The United Nations first declared a World Refugee Day on June 20, 2000 to celebrate the remarkable ability of millions of people worldwide who make new lives far from the comforts and familiarity of home. We look forward to celebrating the 17th World Refugee Day this June 20 with our refugee brothers and sisters in Utah, but also lament the reality that millions of people are still forced into makeshift camps or other resettlement programs by violence, environmental disasters, religious persecution and political instability.
With roughly 60,000 refugees living in Utah, many of our parishes are very familiar with the resiliency of people forced from their homes and now living thousands of miles away from their native countries and cultures. Parishes have joined the Refugee Resettlement Program under Catholic Community Services of Utah (CCS) to help welcome the stranger – giving comfort to newly arrived families who arrive at the Salt Lake City International Airport after long journeys to find welcoming bands of Catholics ready to meet, greet and help them navigate this often-baffling new world.
Utah parishes engaged in the CCS program bring to life Pope Francis’ belief that “A better world will come about only if attention is first paid to individuals; if human promotion is integral, taking account of every dimension of the person, including the spiritual; if no one is neglected, including the poor, the sick, prisoners, the needy and the stranger (cf. Mt 25:31-46); if we can prove capable of leaving behind a throwaway culture and embracing one of encounter and acceptance.”
Nationally, Catholic Relief Services (the global humanitarian aid agency of the U.S. Conference of Catholic Bishops) has provided assistance to 1.25 million Syrian refugees alone – refugees such as the five members of the Basheer family, who lived in a tent in Aleppo, listening to bombs drop night and day for more than a year until the parents with their three children were moved to a refugee camp in Serbia.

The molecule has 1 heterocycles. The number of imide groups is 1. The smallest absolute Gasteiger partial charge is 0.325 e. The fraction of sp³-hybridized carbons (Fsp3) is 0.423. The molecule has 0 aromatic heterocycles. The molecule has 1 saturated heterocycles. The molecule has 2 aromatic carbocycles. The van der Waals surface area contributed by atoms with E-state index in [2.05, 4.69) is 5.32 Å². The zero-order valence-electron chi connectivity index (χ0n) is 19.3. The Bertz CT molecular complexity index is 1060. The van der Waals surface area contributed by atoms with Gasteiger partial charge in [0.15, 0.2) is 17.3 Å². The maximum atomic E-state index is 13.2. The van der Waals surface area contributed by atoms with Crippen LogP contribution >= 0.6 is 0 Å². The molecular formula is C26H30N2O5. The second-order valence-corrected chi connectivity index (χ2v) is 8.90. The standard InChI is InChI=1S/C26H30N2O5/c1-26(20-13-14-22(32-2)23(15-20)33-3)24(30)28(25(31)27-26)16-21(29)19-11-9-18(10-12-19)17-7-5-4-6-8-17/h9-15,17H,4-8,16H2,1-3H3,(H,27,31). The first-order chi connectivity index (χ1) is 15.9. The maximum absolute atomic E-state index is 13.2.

It is these types of refugee experiences that Pope Francis refers to when he says, “Migrants and refugees are not pawns on the chessboard of humanity. They are children, women and men who leave or who are forced to leave their homes for various reasons, who share a legitimate desire for knowing and having, but above all for being more.”
Refugees come to Utah after having suffered persecution and extreme hardship. Because of their ethnicity, race, gender or religious affiliation, they have been forced to abandon their homes and country. Seeking asylum, many arrive in the United States with only the clothes on their backs and the dream of a better life. By welcoming them into our community, by helping them learn to speak English and adjust to their new environment, we make their dream possible.
We continue to help refugee families realize their goals of “Being more” through our local resettlement efforts at CCS and support for CRS. We must also engage in advocacy and other actions that will help alleviate the factors that create refugee flows in the first place.
For us at Catholic Community Services of Utah, extending a warm welcome to our refugees is extremely important, and we ask that you join us in this ministry. As we care for these strangers in our midst, our own lives are often enriched. Please know how grateful I am that you are considering serving as a volunteer in our Refugee Resettlement Program.
Our Holy Father Pope Francis challenges all of us to build bridges and to accompany the most vulnerable on life’s journey. Saint Mark teaches us to love our neighbors as ourselves (Mk. 12:31) and Saint Matthew tells us: Whatever you did for one of these least brothers of mine, you did for me. (Mt. 25:40) Indeed, Jesus reminds us that we encounter him in every person we meet and that by serving the least among us we are serving him.
Thank you for joining us as we reach out to welcome the refugees, the strangers who are our sisters and brothers. May God bless us for our generous hearts.